And, while Vitamin E acetate was “universally detected” in these 29 lung samples, “additional studies are needed to establish whether a causal link exists between the exposure and EVALI, and it may be that there is more than one cause of the outbreak,” Schuchat said.

Cannabis Wire asked the CDC whether autopsies had been conducted on any of the 39 people who have died.

The “CDC does not currently have any information to release regarding autopsies, however we will be doing an upcoming report looking at the autopsy tissue findings,” Karen Hunter, a senior press officer with the CDC told Cannabis Wire. The CDC does not yet have an estimated publication date of those findings.

During a question and answer period, a Boston Globe reporter asked if cannabis products containing Vitamin E acetate were being sold by state-licensed dispensaries.

Schuchat responded by characterizing the patchwork of state laws, saying that state regulators “set their own regulatory measures in terms of what needs to be done, what ingredients are allowable or what documentation on the quality of production, distribution and handling has been made.”

“It is possible that Vitamin E acetate may be included in dispensary-sold products in one state or another. And it is possible it’s there intentionally, possible it’s there unintentionally. I believe that state regulators are taking a look at their regulations right now in light of the ongoing outbreak,” Schuchat said.

Still, reports could be confirmed that some lung illness cases could be linked to state-licensed shops. “There is some anecdotal information right now about individuals who only report getting products from licensed dispensaries. And exactly what those products are, and whether they were as labeled, or as expected to be produced, is unclear,” Schuchat said. “Might there be some infiltration of the licensed product distribution system in terms of some of the suppliers intentionally or inadvertently having problematic ingredients? I think that’s possible. But the majority of what we’re seeing right now is pointing to the informal sources.”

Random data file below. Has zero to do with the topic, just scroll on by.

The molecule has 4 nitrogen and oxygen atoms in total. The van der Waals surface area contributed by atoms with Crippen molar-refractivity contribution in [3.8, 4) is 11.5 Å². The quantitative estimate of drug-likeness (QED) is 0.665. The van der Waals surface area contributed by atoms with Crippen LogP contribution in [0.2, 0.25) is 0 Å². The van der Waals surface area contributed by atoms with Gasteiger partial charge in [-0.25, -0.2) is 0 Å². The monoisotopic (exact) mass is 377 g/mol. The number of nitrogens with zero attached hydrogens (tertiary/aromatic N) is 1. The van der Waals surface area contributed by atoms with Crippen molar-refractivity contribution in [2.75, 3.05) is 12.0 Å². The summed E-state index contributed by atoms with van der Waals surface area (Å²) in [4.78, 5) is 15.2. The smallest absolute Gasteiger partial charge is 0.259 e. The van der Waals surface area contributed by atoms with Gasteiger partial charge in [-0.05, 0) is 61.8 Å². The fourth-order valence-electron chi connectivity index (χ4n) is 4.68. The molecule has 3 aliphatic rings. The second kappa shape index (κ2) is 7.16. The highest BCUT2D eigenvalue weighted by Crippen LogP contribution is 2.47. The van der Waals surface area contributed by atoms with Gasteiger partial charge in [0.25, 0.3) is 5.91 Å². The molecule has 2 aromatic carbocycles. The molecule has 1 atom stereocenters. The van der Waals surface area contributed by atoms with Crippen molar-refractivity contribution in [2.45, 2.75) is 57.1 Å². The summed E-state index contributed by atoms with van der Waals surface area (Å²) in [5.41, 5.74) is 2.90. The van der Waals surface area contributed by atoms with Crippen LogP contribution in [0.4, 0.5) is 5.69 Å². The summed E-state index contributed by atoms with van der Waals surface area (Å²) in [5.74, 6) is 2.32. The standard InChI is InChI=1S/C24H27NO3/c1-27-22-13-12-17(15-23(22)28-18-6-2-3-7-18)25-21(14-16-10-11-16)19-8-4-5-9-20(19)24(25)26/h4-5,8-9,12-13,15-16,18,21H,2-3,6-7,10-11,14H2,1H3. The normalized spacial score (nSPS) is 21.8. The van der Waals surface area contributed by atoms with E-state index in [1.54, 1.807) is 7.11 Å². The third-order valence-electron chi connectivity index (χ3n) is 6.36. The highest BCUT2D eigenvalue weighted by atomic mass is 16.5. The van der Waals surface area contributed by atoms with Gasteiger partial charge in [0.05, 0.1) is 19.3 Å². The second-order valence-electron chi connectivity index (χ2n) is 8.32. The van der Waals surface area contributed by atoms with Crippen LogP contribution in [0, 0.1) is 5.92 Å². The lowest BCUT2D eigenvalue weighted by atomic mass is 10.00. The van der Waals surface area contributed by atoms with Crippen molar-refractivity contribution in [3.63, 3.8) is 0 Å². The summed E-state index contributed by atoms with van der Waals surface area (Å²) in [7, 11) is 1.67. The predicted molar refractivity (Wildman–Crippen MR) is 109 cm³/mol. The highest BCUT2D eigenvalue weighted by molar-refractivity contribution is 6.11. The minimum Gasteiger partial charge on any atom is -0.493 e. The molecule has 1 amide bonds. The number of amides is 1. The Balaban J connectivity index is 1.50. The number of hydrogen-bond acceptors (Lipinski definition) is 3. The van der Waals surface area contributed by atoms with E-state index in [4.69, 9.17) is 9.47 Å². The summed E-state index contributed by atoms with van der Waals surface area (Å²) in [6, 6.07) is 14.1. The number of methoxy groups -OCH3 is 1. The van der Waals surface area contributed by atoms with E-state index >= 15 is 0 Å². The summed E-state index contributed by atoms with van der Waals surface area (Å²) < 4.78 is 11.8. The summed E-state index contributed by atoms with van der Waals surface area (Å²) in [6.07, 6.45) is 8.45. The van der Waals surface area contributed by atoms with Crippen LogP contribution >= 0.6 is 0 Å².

Jennifer Layden, chief medical officer and state epidemiologist from the Illinois Department of Public Health added, “In Illinois we have not had cases associated with our medical marijuana program.”

Layden shared results of an online public survey of 4,631 Illinois adults that found that 94% used nicotine containing products, compared to 21% THC products. IDPH took the group of survey participants who said that they used THC products but did not have EVALI, and compared them to EVALI patients of the same age group. Key findings emerged.

EVALI patients were roughly two times more likely to report the exclusive use of THC-containing products compared to survey respondents, and a “higher proportion” of EVALI patients than survey participants said they used THC products more than 5 times daily.

“EVALI patient cases were roughly 9 times more likely to obtain the THC containing products from informal sources such as a dealer off the street or from a friend compared to survey respondents,” Layden said.